Take the 2-minute tour ×
Mathematics Stack Exchange is a question and answer site for people studying math at any level and professionals in related fields. It's 100% free, no registration required.

Can someone give me an example of a function which is uniform continuous on its domain, but not Hölder continuous (for any $\alpha$)?

share|improve this question
6  
An example is given in the Wiki page. –  David Mitra May 12 '12 at 17:23

1 Answer 1

As mentioned in the wiki entry, the function defined by $f(x)=\cases{{1\over \ln x},&$0<x\le 1/2$\cr \strut0, &$x=0$}$ is an example of a uniformly continuous function that is not Hölder continuous for any $\alpha>0$.

$f$ is continuous on $[0,1/2]$; and thus, since $[0,1/2]$ is compact, uniformly continuous on $[0,1/2]$.

But, $f$ is not Hölder continuous for any $\alpha>0$ at $x=0$. If it were, then there would exist positive $C$ and $\alpha$ such that $\bigl|0- {1\over \ln x}\bigr|\le C|x|^\alpha$ for all $0< x\le1/2$. But then, we would have $C|x|^\alpha |\ln x|\ge 1 $, which can't happen as $\lim\limits_{x\rightarrow0^+}C|x|^\alpha |\ln x|=0$.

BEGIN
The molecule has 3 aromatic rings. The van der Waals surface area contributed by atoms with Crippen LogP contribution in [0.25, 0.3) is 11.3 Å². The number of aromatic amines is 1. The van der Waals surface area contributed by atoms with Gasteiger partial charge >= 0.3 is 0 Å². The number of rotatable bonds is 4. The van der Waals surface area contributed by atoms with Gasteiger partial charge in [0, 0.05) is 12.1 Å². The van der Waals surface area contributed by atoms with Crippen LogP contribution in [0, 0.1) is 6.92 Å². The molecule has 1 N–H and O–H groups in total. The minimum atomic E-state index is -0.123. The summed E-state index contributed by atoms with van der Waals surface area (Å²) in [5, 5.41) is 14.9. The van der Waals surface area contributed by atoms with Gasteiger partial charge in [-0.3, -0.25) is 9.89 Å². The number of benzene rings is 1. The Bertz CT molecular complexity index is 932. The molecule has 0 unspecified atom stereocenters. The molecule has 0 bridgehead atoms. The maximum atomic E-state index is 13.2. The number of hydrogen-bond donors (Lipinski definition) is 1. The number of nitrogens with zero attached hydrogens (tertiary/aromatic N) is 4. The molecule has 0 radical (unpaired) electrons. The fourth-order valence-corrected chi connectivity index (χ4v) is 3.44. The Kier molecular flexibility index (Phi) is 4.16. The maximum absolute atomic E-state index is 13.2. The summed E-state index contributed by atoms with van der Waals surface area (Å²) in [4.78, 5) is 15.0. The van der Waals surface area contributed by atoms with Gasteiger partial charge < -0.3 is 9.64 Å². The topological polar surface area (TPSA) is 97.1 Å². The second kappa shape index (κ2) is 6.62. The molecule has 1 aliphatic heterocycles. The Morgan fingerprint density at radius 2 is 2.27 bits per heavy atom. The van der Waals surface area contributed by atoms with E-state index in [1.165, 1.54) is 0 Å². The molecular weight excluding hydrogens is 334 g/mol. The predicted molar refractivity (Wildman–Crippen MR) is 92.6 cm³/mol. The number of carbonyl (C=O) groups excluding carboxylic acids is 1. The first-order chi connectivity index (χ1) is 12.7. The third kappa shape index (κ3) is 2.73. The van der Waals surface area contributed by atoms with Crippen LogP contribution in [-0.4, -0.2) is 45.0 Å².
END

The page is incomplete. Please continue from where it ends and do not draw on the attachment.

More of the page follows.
According to the Wiki definition, $f$ is Hölder continuous for $\alpha=0$. That is, it is bounded. But one may extend $f$ to an unbounded, uniformly continuous function on $\Bbb R^+\cup\{0\}$ which is still not Hölder continuous at $x=0$.

share|improve this answer

Your Answer

 
discard

By posting your answer, you agree to the privacy policy and terms of service.

Not the answer you're looking for? Browse other questions tagged or ask your own question.